It’s time for an emotional downpour
Tension and mystery are incredibly dangerous companions. Give someone a season of Lost and their eyes will gobble every aura of suspicion from beginning to end, excitingly unravelling every clue like a puppy with exceptionally shifty eyes. It’s all fun and games until you realise its become an addiction and you’re fired for sacrificing a week of work for riveting storytelling. Luckily when Heavy Rain came my way, all I got was a suspension for the afternoon. Win/Win.
Somewhere on the East Coast of America, the bodies to young sons are appearing drenched in rain water with an Origami figure in one of their hands. With no leads, key suspects, or clues to track down a psychopath on the loose for three years, it will take the actions of four strangers, all with different agendas, to track down the killer…or fail.
Every artistic quality found in Heavy Rain practically screams ‘IMMERSION’ and draws its arms around you for a particularly distressing snuggle. Even during the games installation, you’re persuaded to reach into your game box to find a tattered piece of square paper and make the signature Origami Crane found in each victims’ hands. Heavy Rain can seem deceptively short after completion…yet it’s only then that you realise that you’ve been pulled into it for the past ten hours.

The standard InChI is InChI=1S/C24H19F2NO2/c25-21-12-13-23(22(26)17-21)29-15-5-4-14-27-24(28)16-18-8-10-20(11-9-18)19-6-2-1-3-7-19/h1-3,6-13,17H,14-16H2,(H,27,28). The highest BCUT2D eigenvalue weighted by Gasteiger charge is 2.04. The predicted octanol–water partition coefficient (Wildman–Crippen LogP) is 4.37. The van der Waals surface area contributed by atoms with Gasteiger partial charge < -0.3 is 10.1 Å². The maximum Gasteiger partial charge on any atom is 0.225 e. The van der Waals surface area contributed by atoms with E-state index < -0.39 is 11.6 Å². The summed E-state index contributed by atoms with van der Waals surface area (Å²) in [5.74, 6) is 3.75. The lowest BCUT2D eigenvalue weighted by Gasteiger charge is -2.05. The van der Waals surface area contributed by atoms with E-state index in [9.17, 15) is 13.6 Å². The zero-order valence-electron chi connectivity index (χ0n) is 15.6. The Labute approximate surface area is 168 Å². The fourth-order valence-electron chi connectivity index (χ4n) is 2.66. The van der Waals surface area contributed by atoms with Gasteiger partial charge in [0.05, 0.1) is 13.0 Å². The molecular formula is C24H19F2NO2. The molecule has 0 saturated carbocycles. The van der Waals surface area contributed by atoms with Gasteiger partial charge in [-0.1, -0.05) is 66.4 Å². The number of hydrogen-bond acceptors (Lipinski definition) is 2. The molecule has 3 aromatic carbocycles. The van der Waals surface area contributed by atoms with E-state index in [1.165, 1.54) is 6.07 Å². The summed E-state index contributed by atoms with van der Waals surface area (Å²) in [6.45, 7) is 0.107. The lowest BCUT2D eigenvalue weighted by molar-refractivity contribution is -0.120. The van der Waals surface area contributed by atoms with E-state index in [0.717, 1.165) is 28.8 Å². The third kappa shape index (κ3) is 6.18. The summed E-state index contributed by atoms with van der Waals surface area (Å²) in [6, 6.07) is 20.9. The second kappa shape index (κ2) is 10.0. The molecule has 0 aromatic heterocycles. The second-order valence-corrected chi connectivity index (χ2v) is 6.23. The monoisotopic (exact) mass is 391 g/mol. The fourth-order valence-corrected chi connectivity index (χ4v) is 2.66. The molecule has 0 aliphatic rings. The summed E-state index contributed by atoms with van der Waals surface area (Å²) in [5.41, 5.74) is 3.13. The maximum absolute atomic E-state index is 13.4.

On the other hand, you may only last a fraction of that time. Make the wrong moves or the wrong choices and any one of your protagonists can die and the story altered. When entering the realm of computer entertainment, checkpoints and quick saves can easily bat off the hands of death, yet with a story that will carry on and conclude regardless to your mortality, the drive to find the killer becomes so unnerving that you better have a spare batch of seat edges to claw onto.
To fit in with the interactive movie aspect of the title, all gameplay is skimmed down to simple button commands, intelligently distributed and associated with movements of the right analogue stick. Hard hitting action sequences speed up this tepid sounding mechanic with nerve pounding Quick-Time-Events. Usually occurring during chase or fight sequences, these QTE’s are incredibly tense, with button commands dashing to and throw from all angles of the screen. A punch coming your way will have the appropriate button assigned to the assailants fist, so only the most cappuccino stained thumb jitterers will overcome in battles of skill and agility.
It’s ironic that Heavy Rain can make the taboo subject of haywire button timing so entertaining, yet attempts to fix what isn’t broke when it comes to moving about. Simply using the left stick forces you to look around the area, whilst holding R2 actually kicks you into gear and pushes you forward. Although smooth in open sections, when approached with the daunting aspect of an average living room, movement can seem disjointed and sketchy, and the immersion can waver somewhat when it looks like your character is having a hoe-down with the wall.